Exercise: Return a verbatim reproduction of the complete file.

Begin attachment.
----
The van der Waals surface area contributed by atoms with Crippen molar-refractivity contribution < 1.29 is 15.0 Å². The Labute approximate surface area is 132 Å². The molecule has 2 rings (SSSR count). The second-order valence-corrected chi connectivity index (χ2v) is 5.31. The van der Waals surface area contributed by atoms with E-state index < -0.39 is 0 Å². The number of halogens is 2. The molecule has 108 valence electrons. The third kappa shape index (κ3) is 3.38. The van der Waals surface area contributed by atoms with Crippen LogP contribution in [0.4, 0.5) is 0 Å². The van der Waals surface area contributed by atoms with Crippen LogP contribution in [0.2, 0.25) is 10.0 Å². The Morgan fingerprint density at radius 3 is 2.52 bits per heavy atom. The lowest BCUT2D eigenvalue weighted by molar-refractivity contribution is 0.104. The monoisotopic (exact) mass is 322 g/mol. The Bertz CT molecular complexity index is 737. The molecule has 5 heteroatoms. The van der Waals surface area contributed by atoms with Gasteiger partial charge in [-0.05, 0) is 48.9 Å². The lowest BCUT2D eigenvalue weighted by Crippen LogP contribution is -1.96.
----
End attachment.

The van der Waals surface area contributed by atoms with Crippen molar-refractivity contribution < 1.29 is 15.0 Å². The Labute approximate surface area is 132 Å². The molecule has 2 rings (SSSR count). The second-order valence-corrected chi connectivity index (χ2v) is 5.31. The van der Waals surface area contributed by atoms with E-state index < -0.39 is 0 Å². The number of halogens is 2. The molecule has 108 valence electrons. The third kappa shape index (κ3) is 3.38. The van der Waals surface area contributed by atoms with Crippen LogP contribution in [0.4, 0.5) is 0 Å². The van der Waals surface area contributed by atoms with Crippen LogP contribution in [0.2, 0.25) is 10.0 Å². The Morgan fingerprint density at radius 3 is 2.52 bits per heavy atom. The lowest BCUT2D eigenvalue weighted by molar-refractivity contribution is 0.104. The monoisotopic (exact) mass is 322 g/mol. The Bertz CT molecular complexity index is 737. The molecule has 5 heteroatoms. The van der Waals surface area contributed by atoms with Gasteiger partial charge in [-0.05, 0) is 48.9 Å². The lowest BCUT2D eigenvalue weighted by Crippen LogP contribution is -1.96.